* Or set the alarm and make sure he knows that is the time you are leaving and if he is not ready by then he is getting in the car in his pjs and he'll have to put his school uniform on at school (the horror). You could even clear this with the school in advance if you really think you will need to follow through with it. Just make sure you leave the house early enough for him to get changed before school starts.

* Or set the alarm and he gets a sticker for being ready before if goes off, and if he isn't ready in time you help him finish off.(again you need to leave enough time for this).

* Split up the times that the children get dressed. Can you dress / help dress one dc while the other eats breakfast?

Blimey there's a lot of ideas - can you tell that ds1 gives me the run around blush

Mrsrobertduvallsaysboo Sat 17-Nov-12 10:20:29

This would get to me too op.
Does ds like school....and his teacher?

Maybe he/she could have a word with him about not being late. Your ds may listen to them!

I sometimes get this problem but there are 5 of them (between 8 months and 8 years) so if they are messing around and we are behind schedule I line them up ub the living room with their cloths basket in front of them and shove the clothes on them myself, it takes a fraction of the time it does to have them do it themselves. I have a production line of dressing. Its not ideal I know - they SHOULD do it themselves every day and eat their breakfast and get to school with lovely hair etc.
But they get to school are never late and are mostly dressed so it will do!.

oh and when ds was in reception he went through a phase of refusing to walk. (going limp on the floor outside the front door) So I strapped him in the buggy one day and took him in - after the looks he got he neve bothered again.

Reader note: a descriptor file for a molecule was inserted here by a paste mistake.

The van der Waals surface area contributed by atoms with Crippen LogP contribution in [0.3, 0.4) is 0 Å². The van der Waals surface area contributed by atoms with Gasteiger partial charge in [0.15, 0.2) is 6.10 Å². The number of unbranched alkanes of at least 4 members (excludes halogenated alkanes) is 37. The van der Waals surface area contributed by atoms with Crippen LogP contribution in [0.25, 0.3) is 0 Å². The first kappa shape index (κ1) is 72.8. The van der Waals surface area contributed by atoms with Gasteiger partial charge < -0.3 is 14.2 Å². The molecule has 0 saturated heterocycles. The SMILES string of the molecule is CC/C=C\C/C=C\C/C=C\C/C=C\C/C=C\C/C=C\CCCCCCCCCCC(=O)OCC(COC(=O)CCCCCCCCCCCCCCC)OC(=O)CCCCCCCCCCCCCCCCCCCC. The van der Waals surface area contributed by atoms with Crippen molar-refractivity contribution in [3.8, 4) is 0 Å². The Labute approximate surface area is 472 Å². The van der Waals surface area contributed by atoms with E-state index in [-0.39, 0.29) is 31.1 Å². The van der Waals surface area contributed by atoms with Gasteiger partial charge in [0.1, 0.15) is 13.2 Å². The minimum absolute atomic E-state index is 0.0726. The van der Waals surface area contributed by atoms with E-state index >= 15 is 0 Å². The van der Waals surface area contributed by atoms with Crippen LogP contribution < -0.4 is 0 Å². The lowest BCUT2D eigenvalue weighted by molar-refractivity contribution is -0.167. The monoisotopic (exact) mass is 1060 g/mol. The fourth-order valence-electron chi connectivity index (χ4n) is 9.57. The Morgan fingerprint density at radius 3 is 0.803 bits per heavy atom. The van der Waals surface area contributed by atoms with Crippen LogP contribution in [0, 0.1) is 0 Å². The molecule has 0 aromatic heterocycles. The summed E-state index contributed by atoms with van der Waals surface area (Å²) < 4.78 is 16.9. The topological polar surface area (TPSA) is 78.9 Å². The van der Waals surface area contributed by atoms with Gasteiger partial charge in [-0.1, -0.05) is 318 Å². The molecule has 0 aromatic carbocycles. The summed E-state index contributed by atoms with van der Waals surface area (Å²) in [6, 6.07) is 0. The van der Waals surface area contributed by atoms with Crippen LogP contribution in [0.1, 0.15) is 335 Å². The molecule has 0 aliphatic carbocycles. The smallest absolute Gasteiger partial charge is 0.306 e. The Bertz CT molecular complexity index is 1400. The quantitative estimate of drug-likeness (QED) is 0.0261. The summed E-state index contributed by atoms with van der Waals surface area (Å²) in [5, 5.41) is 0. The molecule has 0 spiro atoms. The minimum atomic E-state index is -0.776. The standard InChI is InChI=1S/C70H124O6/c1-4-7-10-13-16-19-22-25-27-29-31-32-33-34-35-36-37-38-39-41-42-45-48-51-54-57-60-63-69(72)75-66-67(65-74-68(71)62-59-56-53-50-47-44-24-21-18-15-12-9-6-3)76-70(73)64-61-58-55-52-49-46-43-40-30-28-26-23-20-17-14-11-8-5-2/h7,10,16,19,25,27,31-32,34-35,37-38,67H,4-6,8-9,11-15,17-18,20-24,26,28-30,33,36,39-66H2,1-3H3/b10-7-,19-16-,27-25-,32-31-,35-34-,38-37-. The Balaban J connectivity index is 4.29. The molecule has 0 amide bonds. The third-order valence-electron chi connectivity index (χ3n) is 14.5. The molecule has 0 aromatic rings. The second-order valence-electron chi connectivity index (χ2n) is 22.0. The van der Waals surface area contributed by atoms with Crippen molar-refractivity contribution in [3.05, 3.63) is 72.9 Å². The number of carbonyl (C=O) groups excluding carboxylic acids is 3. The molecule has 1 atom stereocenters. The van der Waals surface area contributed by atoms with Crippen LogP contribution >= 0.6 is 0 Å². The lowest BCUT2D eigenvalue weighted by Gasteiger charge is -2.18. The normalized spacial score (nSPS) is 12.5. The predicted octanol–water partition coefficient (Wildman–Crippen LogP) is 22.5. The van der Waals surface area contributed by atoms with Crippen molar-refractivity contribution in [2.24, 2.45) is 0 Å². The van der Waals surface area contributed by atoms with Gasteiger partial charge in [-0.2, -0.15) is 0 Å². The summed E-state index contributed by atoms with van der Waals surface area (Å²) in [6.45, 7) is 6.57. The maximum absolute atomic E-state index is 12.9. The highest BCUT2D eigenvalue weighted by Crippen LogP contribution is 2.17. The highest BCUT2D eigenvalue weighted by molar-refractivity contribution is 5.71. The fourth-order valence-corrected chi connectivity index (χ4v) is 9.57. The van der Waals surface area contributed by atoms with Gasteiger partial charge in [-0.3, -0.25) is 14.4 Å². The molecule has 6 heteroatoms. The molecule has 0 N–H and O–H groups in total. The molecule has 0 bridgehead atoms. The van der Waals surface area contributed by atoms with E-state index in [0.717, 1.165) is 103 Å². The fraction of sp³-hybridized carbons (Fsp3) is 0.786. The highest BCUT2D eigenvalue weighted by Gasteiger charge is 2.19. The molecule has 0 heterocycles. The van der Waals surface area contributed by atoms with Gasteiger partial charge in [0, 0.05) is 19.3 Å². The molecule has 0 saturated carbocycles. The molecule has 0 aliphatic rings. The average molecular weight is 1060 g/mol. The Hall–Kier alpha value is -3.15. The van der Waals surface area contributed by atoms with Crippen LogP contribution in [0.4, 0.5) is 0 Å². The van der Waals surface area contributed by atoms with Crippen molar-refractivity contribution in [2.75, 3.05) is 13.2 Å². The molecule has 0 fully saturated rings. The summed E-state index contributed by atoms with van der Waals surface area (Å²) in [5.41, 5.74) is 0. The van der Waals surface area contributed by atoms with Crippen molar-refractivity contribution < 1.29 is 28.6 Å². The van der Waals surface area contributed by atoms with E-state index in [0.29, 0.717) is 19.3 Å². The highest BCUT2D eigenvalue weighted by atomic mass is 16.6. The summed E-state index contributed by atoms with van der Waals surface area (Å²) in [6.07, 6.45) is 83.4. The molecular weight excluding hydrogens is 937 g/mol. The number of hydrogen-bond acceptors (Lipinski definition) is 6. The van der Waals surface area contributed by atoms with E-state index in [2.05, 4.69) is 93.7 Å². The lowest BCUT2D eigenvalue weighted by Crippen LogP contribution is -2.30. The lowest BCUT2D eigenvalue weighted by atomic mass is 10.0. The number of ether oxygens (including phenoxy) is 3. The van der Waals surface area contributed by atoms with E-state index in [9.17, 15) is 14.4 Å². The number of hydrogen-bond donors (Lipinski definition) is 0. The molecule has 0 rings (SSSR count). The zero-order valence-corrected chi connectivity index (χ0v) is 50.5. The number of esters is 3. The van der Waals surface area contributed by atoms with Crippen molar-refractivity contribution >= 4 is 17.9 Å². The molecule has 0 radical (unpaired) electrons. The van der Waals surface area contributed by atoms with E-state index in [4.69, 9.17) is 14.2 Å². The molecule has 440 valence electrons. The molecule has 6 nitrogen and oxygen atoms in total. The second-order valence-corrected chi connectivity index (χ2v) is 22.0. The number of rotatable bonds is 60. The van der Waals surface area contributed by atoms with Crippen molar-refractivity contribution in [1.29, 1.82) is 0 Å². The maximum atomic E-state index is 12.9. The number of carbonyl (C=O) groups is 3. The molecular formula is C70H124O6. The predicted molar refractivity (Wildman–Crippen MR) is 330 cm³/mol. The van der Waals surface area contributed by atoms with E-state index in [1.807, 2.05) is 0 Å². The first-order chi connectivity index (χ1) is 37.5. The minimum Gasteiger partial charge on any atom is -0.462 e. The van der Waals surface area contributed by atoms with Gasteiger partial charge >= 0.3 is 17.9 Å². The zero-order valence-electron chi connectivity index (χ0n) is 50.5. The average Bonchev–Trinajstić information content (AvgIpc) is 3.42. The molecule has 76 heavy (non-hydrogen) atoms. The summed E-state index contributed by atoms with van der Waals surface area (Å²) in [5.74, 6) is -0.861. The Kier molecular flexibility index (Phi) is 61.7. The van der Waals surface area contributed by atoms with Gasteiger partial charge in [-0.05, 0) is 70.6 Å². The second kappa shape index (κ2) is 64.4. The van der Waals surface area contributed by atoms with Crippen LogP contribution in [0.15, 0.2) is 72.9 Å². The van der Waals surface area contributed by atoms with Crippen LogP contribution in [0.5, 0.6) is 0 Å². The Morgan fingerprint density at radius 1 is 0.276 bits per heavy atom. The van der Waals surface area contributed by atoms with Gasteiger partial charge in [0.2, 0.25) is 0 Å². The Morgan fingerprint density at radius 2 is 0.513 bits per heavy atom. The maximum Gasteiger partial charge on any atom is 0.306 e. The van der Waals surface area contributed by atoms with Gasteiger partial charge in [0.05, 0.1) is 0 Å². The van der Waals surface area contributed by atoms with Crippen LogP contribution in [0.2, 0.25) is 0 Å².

LargeLatte Sat 17-Nov-12 18:30:10

5dcs - I am one of 4 kids, and my mum said she's sure she was dressing us until we went to secondry school otherwise we'd've never left the house. Youngest brother ate breakfast in buggy on way to school. Needs must. I am perfectly capable of dressing myself now so obviously didn't have any long term damaging effects smile

Lavenderhoney Sat 17-Nov-12 18:37:48

Well, my ds can be abominably slow to get ready for school. I instigated no breakfast or coming out of room til dressed. He has realised now he can watch tv if he is ready, otherwise he is munching toast in the car.

I have a military organisation in the morning. Would it help to do a time chart for you ? Ie , leave at 8.00. Shoes on bags ready at 7,55...etc to find out where the gaps are and how you could reorganise?

I leave clothes out the night before and ds helps. He is ok, but needs me to help, ie watch? I factor it insmile he is 5.

I feel for you. I have ds1 age just 5,ds2 age 3.5 and ds3 age 1.5. Ds1 likewise just takes forever and whilst he easily can get dressed likes me to help which when I need to leave at 8 to drop him at school is so infuriating.
Recently I started bringing all the kids clothes downstairs to the kitchen every night and I keep toothbrush etc there.
Ds 1 has responded brilliantly to a competition to see if he can put pants and best on before I count to 20 etc which is only helped by ds2 and ds3 getting quite excited and joining in the counting. We are down to 11 seconds for pjs and slippers on, 20 seconds for underwear on etc etc
As to the "rage" yes I get that and very occasionally have grasped him very roughly by the shoulders and then put him in a different room so I can calm down. I torture myself whenever I have done this and have got much better so I have only done it once in 5 months and that was down to feeling rubbish and like I was going to faint (difficult pregnancy at moment). I will continue to endeavour to never let it happen again.
It doesn't even really work - offering an extra 10 minutes Lego or iPad as a reward is far far more effective.

sashh Tue 20-Nov-12 10:02:30

Dressing for school is an easy one though. Put the clothes in a bag and dump him at school in his pyjamas with the bag. DD is scared stiff I will follow-through on that one!

I was just thinking the same